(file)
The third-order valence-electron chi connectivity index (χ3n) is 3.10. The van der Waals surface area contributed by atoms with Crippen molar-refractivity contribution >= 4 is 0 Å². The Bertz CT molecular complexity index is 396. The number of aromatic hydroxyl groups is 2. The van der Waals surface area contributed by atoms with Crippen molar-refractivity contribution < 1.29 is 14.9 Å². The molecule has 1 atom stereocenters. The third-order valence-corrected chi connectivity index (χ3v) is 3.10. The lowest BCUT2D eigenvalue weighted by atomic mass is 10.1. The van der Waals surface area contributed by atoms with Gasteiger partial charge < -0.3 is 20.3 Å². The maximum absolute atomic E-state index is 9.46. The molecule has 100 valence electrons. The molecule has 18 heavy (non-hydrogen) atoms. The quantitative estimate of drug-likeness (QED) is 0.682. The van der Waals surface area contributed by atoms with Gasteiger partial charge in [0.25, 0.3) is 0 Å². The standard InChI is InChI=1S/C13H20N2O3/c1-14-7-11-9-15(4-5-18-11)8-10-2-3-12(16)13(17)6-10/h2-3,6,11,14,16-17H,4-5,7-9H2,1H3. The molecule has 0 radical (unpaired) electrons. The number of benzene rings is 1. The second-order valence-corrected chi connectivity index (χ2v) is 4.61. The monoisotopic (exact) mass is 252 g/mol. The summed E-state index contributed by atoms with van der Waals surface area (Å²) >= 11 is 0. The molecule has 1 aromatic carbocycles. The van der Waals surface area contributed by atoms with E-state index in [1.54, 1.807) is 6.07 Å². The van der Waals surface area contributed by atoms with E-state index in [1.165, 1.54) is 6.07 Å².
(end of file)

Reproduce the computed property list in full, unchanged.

The third-order valence-electron chi connectivity index (χ3n) is 3.10. The van der Waals surface area contributed by atoms with Crippen molar-refractivity contribution >= 4 is 0 Å². The Bertz CT molecular complexity index is 396. The number of aromatic hydroxyl groups is 2. The van der Waals surface area contributed by atoms with Crippen molar-refractivity contribution < 1.29 is 14.9 Å². The molecule has 1 atom stereocenters. The third-order valence-corrected chi connectivity index (χ3v) is 3.10. The lowest BCUT2D eigenvalue weighted by atomic mass is 10.1. The van der Waals surface area contributed by atoms with Gasteiger partial charge < -0.3 is 20.3 Å². The maximum absolute atomic E-state index is 9.46. The molecule has 100 valence electrons. The molecule has 18 heavy (non-hydrogen) atoms. The quantitative estimate of drug-likeness (QED) is 0.682. The van der Waals surface area contributed by atoms with Gasteiger partial charge in [0.25, 0.3) is 0 Å². The standard InChI is InChI=1S/C13H20N2O3/c1-14-7-11-9-15(4-5-18-11)8-10-2-3-12(16)13(17)6-10/h2-3,6,11,14,16-17H,4-5,7-9H2,1H3. The molecule has 0 radical (unpaired) electrons. The number of benzene rings is 1. The second-order valence-corrected chi connectivity index (χ2v) is 4.61. The monoisotopic (exact) mass is 252 g/mol. The summed E-state index contributed by atoms with van der Waals surface area (Å²) >= 11 is 0. The molecule has 1 aromatic carbocycles. The van der Waals surface area contributed by atoms with E-state index in [1.54, 1.807) is 6.07 Å². The van der Waals surface area contributed by atoms with E-state index in [1.165, 1.54) is 6.07 Å².